Zippy, DRM is different. As I have said I don't think all DRM schemes are bad. If it is explicitly for rental it might not be bad. for example here is my situation today when it comes to DVD's. I can buy or rent. If I rent a netflix movie: 1) I have to wait two days to two weeks (many are reporting Netflix is not buying many new releases becuase of the $0.65/per rental preium they pay the owner for the first month 2) I pay about $1.20 to $2.00 per film depending on my netlfix usage 3) over 2/3 of that money does not go to the rights hodler but to the post office and netflix. If I had the opportunity to download for viewing even with a strong DRM I would be happy if the studio made twice as much as they make when I rent a netflix. I would get a 5 gig movie within 5 hours. I would happily pay the a premium to my broadband priovider of $0.10 or so. The studios would make more, I would get a much bigger selection (indeed we could all watch new relaeses at the same time), faster than I get it now from netflix. So I don't have a problem with DRM in that rental scenario. I think it is win - win. But purchase is a different thing. Forcing a rebuy of a purchased DVD is absurd. They have already been paid. To argue the value is vested in the physical media -- means they are actually arguing the film is worht 007 and not $20! Ie when valenti made his statement he was paroting the argument of the most extreme anti-copyright people here who say the rights holders lose nothing from copies being distributed!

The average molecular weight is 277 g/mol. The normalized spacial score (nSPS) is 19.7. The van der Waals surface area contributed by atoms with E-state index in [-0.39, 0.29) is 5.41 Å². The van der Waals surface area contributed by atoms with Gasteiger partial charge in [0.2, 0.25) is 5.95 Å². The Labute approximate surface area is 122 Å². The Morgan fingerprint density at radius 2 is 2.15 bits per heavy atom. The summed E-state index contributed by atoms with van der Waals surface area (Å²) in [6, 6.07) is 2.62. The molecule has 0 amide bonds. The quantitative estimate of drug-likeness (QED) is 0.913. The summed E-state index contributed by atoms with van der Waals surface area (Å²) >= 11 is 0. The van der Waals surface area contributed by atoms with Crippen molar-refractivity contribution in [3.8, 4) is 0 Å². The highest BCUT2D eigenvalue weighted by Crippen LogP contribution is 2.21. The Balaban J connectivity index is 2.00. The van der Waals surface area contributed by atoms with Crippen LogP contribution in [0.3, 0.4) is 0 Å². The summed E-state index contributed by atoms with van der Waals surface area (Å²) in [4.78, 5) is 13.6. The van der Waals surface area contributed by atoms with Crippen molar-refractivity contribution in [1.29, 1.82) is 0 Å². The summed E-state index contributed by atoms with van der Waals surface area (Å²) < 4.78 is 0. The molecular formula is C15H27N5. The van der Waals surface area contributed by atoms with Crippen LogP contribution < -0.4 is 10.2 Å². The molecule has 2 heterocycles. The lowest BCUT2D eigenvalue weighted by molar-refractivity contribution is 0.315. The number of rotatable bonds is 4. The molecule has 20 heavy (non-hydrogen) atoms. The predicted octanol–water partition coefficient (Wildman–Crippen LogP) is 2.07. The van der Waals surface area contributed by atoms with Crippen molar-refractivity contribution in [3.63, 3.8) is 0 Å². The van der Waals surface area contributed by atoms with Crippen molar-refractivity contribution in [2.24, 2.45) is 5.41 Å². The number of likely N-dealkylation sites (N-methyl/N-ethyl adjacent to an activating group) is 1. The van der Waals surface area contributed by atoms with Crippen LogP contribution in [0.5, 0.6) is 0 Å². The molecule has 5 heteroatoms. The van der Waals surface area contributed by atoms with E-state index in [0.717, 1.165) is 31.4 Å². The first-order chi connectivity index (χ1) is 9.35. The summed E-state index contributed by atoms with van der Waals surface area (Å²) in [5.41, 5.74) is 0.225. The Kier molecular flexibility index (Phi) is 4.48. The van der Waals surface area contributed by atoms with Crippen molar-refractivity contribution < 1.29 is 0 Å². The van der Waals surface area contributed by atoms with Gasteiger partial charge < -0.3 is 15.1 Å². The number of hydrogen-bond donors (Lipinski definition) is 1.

183.3.2006 11:11

Lets face it, Valenti is on the payroll, you can't expect him to say, oh! it prevents people of fair use rights... Anything he says is subjective, so mother truck him.

193.3.2006 11:15

S2K I am not saying ALL are bad merely the ones that go overboard on protecting the data you bought amkeing it where you have to buy said data again. I would think the 5BG data would be DVD format only you would not have many options to burn it or put it on other thigns altho I think downlaod it only burn to DVD then rip it to place onto whatever your media of choice is (mini video palyer,PSP,Laptop,ect,ect) but then you can do this to DRM'd CDs no? so I guess its not to bad I would rather have a fiel format I could put onto DVD or soemthign smaller where I could fit 2 moives onto 1 DVD.